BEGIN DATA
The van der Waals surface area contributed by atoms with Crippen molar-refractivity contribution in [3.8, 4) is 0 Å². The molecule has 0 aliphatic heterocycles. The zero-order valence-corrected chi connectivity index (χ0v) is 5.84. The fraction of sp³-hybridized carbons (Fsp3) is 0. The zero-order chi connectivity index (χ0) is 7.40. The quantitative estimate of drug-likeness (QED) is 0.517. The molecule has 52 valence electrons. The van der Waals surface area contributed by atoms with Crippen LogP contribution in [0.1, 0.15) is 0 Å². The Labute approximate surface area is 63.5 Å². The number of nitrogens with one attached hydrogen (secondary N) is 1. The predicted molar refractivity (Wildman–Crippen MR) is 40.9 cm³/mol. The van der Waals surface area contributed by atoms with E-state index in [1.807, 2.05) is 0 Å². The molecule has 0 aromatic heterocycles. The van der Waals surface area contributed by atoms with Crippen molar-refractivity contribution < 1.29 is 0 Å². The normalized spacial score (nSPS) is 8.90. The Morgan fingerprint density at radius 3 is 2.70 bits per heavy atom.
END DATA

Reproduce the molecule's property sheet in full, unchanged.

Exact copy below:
The van der Waals surface area contributed by atoms with Crippen molar-refractivity contribution in [3.8, 4) is 0 Å². The molecule has 0 aliphatic heterocycles. The zero-order valence-corrected chi connectivity index (χ0v) is 5.84. The fraction of sp³-hybridized carbons (Fsp3) is 0. The zero-order chi connectivity index (χ0) is 7.40. The quantitative estimate of drug-likeness (QED) is 0.517. The molecule has 52 valence electrons. The van der Waals surface area contributed by atoms with Crippen LogP contribution in [0.1, 0.15) is 0 Å². The Labute approximate surface area is 63.5 Å². The number of nitrogens with one attached hydrogen (secondary N) is 1. The predicted molar refractivity (Wildman–Crippen MR) is 40.9 cm³/mol. The van der Waals surface area contributed by atoms with E-state index in [1.807, 2.05) is 0 Å². The molecule has 0 aromatic heterocycles. The van der Waals surface area contributed by atoms with Crippen molar-refractivity contribution < 1.29 is 0 Å². The normalized spacial score (nSPS) is 8.90. The Morgan fingerprint density at radius 3 is 2.70 bits per heavy atom.